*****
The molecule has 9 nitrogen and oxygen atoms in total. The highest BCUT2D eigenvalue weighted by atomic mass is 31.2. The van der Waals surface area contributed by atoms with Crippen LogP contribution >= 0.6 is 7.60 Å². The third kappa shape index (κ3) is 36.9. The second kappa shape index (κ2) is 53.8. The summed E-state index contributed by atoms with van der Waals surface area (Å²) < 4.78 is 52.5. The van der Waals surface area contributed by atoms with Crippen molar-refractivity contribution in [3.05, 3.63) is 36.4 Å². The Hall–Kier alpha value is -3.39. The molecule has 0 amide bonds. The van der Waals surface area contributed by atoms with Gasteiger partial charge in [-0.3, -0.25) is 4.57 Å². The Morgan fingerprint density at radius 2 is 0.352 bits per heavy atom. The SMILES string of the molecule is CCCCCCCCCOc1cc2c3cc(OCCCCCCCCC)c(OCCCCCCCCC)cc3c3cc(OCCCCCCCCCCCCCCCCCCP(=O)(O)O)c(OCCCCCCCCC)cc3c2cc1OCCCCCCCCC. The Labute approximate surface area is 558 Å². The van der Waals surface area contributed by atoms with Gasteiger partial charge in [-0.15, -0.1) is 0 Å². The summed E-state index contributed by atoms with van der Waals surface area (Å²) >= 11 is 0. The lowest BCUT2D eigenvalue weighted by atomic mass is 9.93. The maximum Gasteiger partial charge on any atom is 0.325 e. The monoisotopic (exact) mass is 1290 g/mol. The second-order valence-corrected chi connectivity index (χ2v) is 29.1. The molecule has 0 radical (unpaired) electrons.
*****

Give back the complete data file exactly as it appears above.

The molecule has 9 nitrogen and oxygen atoms in total. The highest BCUT2D eigenvalue weighted by atomic mass is 31.2. The van der Waals surface area contributed by atoms with Crippen LogP contribution >= 0.6 is 7.60 Å². The third kappa shape index (κ3) is 36.9. The second kappa shape index (κ2) is 53.8. The summed E-state index contributed by atoms with van der Waals surface area (Å²) < 4.78 is 52.5. The van der Waals surface area contributed by atoms with Crippen molar-refractivity contribution in [3.05, 3.63) is 36.4 Å². The Hall–Kier alpha value is -3.39. The molecule has 0 amide bonds. The van der Waals surface area contributed by atoms with Gasteiger partial charge in [-0.3, -0.25) is 4.57 Å². The Morgan fingerprint density at radius 2 is 0.352 bits per heavy atom. The SMILES string of the molecule is CCCCCCCCCOc1cc2c3cc(OCCCCCCCCC)c(OCCCCCCCCC)cc3c3cc(OCCCCCCCCCCCCCCCCCCP(=O)(O)O)c(OCCCCCCCCC)cc3c2cc1OCCCCCCCCC. The Labute approximate surface area is 558 Å². The van der Waals surface area contributed by atoms with Gasteiger partial charge in [-0.15, -0.1) is 0 Å². The summed E-state index contributed by atoms with van der Waals surface area (Å²) >= 11 is 0. The lowest BCUT2D eigenvalue weighted by atomic mass is 9.93. The maximum Gasteiger partial charge on any atom is 0.325 e. The monoisotopic (exact) mass is 1290 g/mol. The second-order valence-corrected chi connectivity index (χ2v) is 29.1. The molecule has 0 radical (unpaired) electrons.